All about HIV
What is HIV?
HIV stands for Human Immunodeficiency Virus. It’s a virus that attacks the body’s immune system, making it harder and harder to fight infections.
What is AIDS?
HIV and AIDS are different. Without treatment, HIV can seriously damage the body’s immune system and make it too weak to be able to fight off infections. This is called AIDS, which stands for Acquired Immune Deficiency Syndrome. AIDS is a set of illnesses caused by HIV. Now that more people are taking treatment for HIV, less people die from AIDS.
How do you get HIV?
You can’t ‘catch’ HIV, like you can catch a cold. HIV is only passed on through 4 bodily fluids:
- Vaginal fluids
Most people get HIV by having unprotected sex (sex without a condom).
The only way to know if you have HIV is by getting a test. You can’t tell just by looking at someone if they have HIV. Many people with HIV don't have any symptoms, especially if they are taking treatment.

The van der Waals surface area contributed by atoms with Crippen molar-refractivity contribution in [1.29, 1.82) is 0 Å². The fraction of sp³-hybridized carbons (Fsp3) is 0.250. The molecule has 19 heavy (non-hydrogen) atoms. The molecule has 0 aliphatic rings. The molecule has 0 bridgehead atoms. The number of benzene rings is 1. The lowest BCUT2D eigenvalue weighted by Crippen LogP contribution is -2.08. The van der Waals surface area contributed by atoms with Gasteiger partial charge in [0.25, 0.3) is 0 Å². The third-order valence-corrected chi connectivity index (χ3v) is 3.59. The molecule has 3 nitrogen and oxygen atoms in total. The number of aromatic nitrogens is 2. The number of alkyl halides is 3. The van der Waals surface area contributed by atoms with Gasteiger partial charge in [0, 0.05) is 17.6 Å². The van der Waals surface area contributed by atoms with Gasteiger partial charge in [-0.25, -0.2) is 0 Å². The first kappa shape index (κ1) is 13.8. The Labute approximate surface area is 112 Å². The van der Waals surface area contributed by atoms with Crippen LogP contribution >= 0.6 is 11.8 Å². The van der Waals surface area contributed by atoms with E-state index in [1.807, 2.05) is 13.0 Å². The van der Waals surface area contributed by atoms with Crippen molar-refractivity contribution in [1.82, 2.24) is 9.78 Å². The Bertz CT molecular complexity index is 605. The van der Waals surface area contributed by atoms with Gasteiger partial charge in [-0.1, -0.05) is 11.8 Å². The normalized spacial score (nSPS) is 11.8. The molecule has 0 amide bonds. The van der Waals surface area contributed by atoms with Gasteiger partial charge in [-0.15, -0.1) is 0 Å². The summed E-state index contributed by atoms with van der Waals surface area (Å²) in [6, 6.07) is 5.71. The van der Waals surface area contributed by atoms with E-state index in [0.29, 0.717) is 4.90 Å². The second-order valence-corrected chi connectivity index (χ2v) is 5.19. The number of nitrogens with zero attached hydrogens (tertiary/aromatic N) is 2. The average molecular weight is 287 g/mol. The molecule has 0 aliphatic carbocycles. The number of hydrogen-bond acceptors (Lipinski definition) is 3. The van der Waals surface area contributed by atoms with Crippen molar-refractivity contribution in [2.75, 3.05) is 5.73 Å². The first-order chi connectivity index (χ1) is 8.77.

How can you prevent HIV?
There are lots of things that you can do to prevent HIV:
- Use condoms every time you have sex.
- Don’t share needles, syringes and other injecting equipment.
- If you are living with HIV, taking HIV treatment can help to prevent passing HIV on to other people, including an unborn baby if you are pregnant.
- In some places, HIV drugs are available that can be taken before and after sex to prevent HIV infection. These are called PrEP (short for pre-exposure prophylaxis) and PEP (post-exposure prophylaxis).
To learn more, check out these resources: